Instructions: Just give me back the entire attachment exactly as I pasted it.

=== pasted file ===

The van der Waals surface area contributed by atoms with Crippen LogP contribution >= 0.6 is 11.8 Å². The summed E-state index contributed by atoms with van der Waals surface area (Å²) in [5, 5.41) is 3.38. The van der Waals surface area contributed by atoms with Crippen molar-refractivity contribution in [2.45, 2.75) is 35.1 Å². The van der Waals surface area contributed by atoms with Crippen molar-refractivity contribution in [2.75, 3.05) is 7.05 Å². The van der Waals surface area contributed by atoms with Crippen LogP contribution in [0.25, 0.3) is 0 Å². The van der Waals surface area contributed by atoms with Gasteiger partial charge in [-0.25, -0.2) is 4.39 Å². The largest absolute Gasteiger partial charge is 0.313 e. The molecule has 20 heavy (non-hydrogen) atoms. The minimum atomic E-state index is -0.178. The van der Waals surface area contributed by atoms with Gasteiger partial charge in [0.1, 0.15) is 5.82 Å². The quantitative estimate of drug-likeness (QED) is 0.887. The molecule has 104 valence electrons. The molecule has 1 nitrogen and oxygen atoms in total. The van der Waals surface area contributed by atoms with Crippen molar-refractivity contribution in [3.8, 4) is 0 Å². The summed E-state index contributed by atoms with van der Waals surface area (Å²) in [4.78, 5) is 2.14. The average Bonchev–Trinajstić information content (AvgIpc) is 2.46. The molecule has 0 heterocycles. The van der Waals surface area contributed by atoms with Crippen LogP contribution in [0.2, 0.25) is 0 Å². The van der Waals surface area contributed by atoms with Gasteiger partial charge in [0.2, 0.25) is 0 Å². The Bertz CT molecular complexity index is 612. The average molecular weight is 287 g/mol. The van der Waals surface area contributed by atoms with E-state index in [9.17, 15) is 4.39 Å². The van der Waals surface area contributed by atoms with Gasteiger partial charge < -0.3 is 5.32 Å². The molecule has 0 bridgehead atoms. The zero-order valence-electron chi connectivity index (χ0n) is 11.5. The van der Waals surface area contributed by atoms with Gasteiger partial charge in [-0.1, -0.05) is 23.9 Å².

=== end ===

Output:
The van der Waals surface area contributed by atoms with Crippen LogP contribution >= 0.6 is 11.8 Å². The summed E-state index contributed by atoms with van der Waals surface area (Å²) in [5, 5.41) is 3.38. The van der Waals surface area contributed by atoms with Crippen molar-refractivity contribution in [2.45, 2.75) is 35.1 Å². The van der Waals surface area contributed by atoms with Crippen molar-refractivity contribution in [2.75, 3.05) is 7.05 Å². The van der Waals surface area contributed by atoms with Crippen LogP contribution in [0.25, 0.3) is 0 Å². The van der Waals surface area contributed by atoms with Gasteiger partial charge in [-0.25, -0.2) is 4.39 Å². The largest absolute Gasteiger partial charge is 0.313 e. The molecule has 20 heavy (non-hydrogen) atoms. The minimum atomic E-state index is -0.178. The van der Waals surface area contributed by atoms with Gasteiger partial charge in [0.1, 0.15) is 5.82 Å². The quantitative estimate of drug-likeness (QED) is 0.887. The molecule has 104 valence electrons. The molecule has 1 nitrogen and oxygen atoms in total. The van der Waals surface area contributed by atoms with Crippen molar-refractivity contribution in [3.8, 4) is 0 Å². The summed E-state index contributed by atoms with van der Waals surface area (Å²) in [4.78, 5) is 2.14. The average Bonchev–Trinajstić information content (AvgIpc) is 2.46. The molecule has 0 heterocycles. The van der Waals surface area contributed by atoms with Crippen LogP contribution in [0.2, 0.25) is 0 Å². The van der Waals surface area contributed by atoms with Gasteiger partial charge in [0.2, 0.25) is 0 Å². The Bertz CT molecular complexity index is 612. The average molecular weight is 287 g/mol. The van der Waals surface area contributed by atoms with E-state index in [9.17, 15) is 4.39 Å². The van der Waals surface area contributed by atoms with Gasteiger partial charge < -0.3 is 5.32 Å². The molecule has 0 bridgehead atoms. The zero-order valence-electron chi connectivity index (χ0n) is 11.5. The van der Waals surface area contributed by atoms with Gasteiger partial charge in [-0.1, -0.05) is 23.9 Å².